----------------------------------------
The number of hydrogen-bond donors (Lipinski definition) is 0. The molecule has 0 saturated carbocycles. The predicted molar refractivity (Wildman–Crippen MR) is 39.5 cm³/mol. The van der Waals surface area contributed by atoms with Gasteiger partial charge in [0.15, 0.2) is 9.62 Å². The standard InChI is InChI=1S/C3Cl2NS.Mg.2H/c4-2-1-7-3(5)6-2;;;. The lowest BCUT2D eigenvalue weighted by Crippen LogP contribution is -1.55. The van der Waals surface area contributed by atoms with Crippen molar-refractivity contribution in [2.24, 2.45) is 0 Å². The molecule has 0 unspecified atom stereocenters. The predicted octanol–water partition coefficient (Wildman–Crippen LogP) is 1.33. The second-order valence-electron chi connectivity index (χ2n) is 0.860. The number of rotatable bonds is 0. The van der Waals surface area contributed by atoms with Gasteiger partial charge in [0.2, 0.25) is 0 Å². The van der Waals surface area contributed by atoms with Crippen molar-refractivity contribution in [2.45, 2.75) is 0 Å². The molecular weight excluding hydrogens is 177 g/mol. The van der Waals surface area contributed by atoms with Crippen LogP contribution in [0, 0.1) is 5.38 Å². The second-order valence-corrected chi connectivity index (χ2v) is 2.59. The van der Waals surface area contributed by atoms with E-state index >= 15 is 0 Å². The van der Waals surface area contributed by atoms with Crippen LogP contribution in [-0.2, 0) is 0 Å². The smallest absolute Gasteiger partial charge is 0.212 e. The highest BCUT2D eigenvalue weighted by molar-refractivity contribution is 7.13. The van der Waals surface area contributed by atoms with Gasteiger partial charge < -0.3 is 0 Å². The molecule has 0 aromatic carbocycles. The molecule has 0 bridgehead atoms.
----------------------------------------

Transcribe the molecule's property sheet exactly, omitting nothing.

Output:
The number of hydrogen-bond donors (Lipinski definition) is 0. The molecule has 0 saturated carbocycles. The predicted molar refractivity (Wildman–Crippen MR) is 39.5 cm³/mol. The van der Waals surface area contributed by atoms with Gasteiger partial charge in [0.15, 0.2) is 9.62 Å². The standard InChI is InChI=1S/C3Cl2NS.Mg.2H/c4-2-1-7-3(5)6-2;;;. The lowest BCUT2D eigenvalue weighted by Crippen LogP contribution is -1.55. The van der Waals surface area contributed by atoms with Crippen molar-refractivity contribution in [2.24, 2.45) is 0 Å². The molecule has 0 unspecified atom stereocenters. The predicted octanol–water partition coefficient (Wildman–Crippen LogP) is 1.33. The second-order valence-electron chi connectivity index (χ2n) is 0.860. The number of rotatable bonds is 0. The van der Waals surface area contributed by atoms with Gasteiger partial charge in [0.2, 0.25) is 0 Å². The van der Waals surface area contributed by atoms with Crippen molar-refractivity contribution in [2.45, 2.75) is 0 Å². The molecular weight excluding hydrogens is 177 g/mol. The van der Waals surface area contributed by atoms with Crippen LogP contribution in [0, 0.1) is 5.38 Å². The second-order valence-corrected chi connectivity index (χ2v) is 2.59. The van der Waals surface area contributed by atoms with E-state index >= 15 is 0 Å². The van der Waals surface area contributed by atoms with Crippen LogP contribution in [-0.2, 0) is 0 Å². The smallest absolute Gasteiger partial charge is 0.212 e. The highest BCUT2D eigenvalue weighted by molar-refractivity contribution is 7.13. The van der Waals surface area contributed by atoms with Gasteiger partial charge < -0.3 is 0 Å². The molecule has 0 aromatic carbocycles. The molecule has 0 bridgehead atoms.